The scene is the South Melbourne ground at Albert Park. I sit on the concrete steps. Behind me there is scaffolding which has been erected for a TV camera and a couple of SBS commentators. On the side the old South Melbourne VFL Football and Cricket stand cuts a lonely figure, forgotten and fenced off. I remember it when I came to see a South Melbourne – Carlton VFL match in the late 70’s. I came here to see my team, Carlton SC playing South Melbourne. The crowd is sparse. So much so that one of the commentators (I think it was Paul Wade) can comfortably walk amongst us just before the start of half time and have a chat.
It was a bit of a journey for me, being here. I used to dismiss football as the sporting equivalent of those ‘peasant’ events in those ethnic clubs, such as Veneto club or the Calabria Club. Those dancing dinners that I’ve heard about. You see at that time if I had to take the cake for snobbery I would been in the top 10. Maybe was being from Milan. Milanese are renowned to be a bit as Italian say ‘con la puzza sotto il naso’, which could be translated as ‘tofee nosed’. I lived most of my Italian life in Bergamo and which was seen by the Milanese an over-pious hick town, and my parents would recount the uncouthness of the Bergamo residents at the dinner table.
This was continued in Australia. We, as middle class Milanese business migrants, didn’t have much in common with the Italians that came 20 years before from impoverished areas with barely anything and built up their lives from nothing. The disdain of the ‘serate danzanti’ at the different clubs, with the derisive comments of the band with their frilly shirts (it was the 70’s after all) transferred itself on the clubs built up by these communities. I remember my father telling the family after someone invited him to a match with Apia “I’ve seen the best players in the world like Di Stefano and Rivera, why should I watch these amateurs?” And also my father believed in assimilation. He was in Australia and he wanted to do what Australian did. So he bought a house in the northern suburbs of Sydney with a pool and started to learn golf. Another facet of this when we moved to Melbourne was to follow an AFL team. I couldn’t get into rugby league in Sydney, a game that was too much start and stop for me.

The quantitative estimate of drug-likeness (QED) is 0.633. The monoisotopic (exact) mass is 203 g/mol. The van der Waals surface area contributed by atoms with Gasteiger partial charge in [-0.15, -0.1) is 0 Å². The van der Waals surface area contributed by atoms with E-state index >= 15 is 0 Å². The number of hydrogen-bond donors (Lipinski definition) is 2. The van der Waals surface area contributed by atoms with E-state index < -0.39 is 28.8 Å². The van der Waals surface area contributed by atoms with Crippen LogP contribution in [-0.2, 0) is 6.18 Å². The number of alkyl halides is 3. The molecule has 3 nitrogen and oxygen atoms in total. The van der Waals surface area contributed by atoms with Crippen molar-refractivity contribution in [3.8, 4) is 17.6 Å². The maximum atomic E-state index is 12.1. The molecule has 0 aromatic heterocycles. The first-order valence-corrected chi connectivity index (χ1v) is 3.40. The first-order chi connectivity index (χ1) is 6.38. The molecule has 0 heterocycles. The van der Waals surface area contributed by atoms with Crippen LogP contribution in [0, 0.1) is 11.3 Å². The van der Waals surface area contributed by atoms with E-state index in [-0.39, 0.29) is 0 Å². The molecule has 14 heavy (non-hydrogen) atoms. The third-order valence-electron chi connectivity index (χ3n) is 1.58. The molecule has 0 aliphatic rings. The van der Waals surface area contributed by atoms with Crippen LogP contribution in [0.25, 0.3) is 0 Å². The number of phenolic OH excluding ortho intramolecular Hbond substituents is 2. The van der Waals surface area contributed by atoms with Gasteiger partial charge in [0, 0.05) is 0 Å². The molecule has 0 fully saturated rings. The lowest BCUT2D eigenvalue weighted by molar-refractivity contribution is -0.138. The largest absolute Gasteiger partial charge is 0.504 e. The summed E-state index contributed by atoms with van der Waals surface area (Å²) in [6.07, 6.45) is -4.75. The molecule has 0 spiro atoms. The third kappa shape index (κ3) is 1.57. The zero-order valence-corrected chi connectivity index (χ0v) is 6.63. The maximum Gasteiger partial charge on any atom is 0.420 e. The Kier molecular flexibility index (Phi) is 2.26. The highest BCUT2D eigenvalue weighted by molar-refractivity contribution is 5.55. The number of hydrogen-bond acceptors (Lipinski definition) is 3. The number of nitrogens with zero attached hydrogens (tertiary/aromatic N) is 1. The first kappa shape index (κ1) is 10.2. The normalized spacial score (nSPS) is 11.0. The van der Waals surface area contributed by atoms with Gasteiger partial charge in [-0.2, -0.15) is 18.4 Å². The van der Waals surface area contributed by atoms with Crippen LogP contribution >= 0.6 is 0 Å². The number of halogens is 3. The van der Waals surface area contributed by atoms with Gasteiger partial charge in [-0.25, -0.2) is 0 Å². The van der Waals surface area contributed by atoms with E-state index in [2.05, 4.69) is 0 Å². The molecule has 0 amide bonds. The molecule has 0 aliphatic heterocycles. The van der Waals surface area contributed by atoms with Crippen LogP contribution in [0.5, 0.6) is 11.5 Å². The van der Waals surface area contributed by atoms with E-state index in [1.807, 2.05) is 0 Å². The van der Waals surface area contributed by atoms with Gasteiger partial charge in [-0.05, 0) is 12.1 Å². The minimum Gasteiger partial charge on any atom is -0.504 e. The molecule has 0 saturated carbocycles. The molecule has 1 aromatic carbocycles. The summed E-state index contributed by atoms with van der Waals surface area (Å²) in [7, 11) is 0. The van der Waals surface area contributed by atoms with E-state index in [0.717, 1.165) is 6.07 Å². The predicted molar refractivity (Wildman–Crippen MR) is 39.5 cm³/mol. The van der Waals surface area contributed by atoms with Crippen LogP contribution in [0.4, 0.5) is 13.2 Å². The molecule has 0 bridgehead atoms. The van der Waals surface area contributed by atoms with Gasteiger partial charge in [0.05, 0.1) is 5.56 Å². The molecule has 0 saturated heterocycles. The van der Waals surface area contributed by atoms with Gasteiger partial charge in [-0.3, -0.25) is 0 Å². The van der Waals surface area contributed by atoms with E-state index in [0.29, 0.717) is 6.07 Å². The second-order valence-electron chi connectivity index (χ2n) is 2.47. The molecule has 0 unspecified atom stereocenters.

Adopting middle class Australian values had limits however. Both my mother and I hated the suburbs and when my sister and her new husband became part of the first wave of gentrification of Carlton we convinced my father reluctantly to move there as well, and therefore being in Carlton we followed the Blues.
Soccer was not on the horizon. For me it was a game where migrants (unlike me) wanted to cling to their ethnicity. I did not reject my Italian heritage, quite the contrary but after the storm of migration I really wanted to feel settled, feel I was part of a place. Being in a inner suburb which I loved in a city which had a cooler climate really helped. And following a VFL team was part of that. Finally, as Melbourne welcomed the sport of my childhood was still echoing. I keenly stated to follow the National team and its tragic failings to qualify for a World Cup. But in the NSL I couldn’t find a team that I could identify with, a team where I could establish some connection, despite the fact that in my consciousness football still meant something.
It was fate that the Carlton Soccer Club was formed. It was perfect. It was the same club I was following in VFL but with football, and it wasn’t connected to any ethnic group (albeit as I later discovered had very strong Italian connections). It was like football was calling me to come home.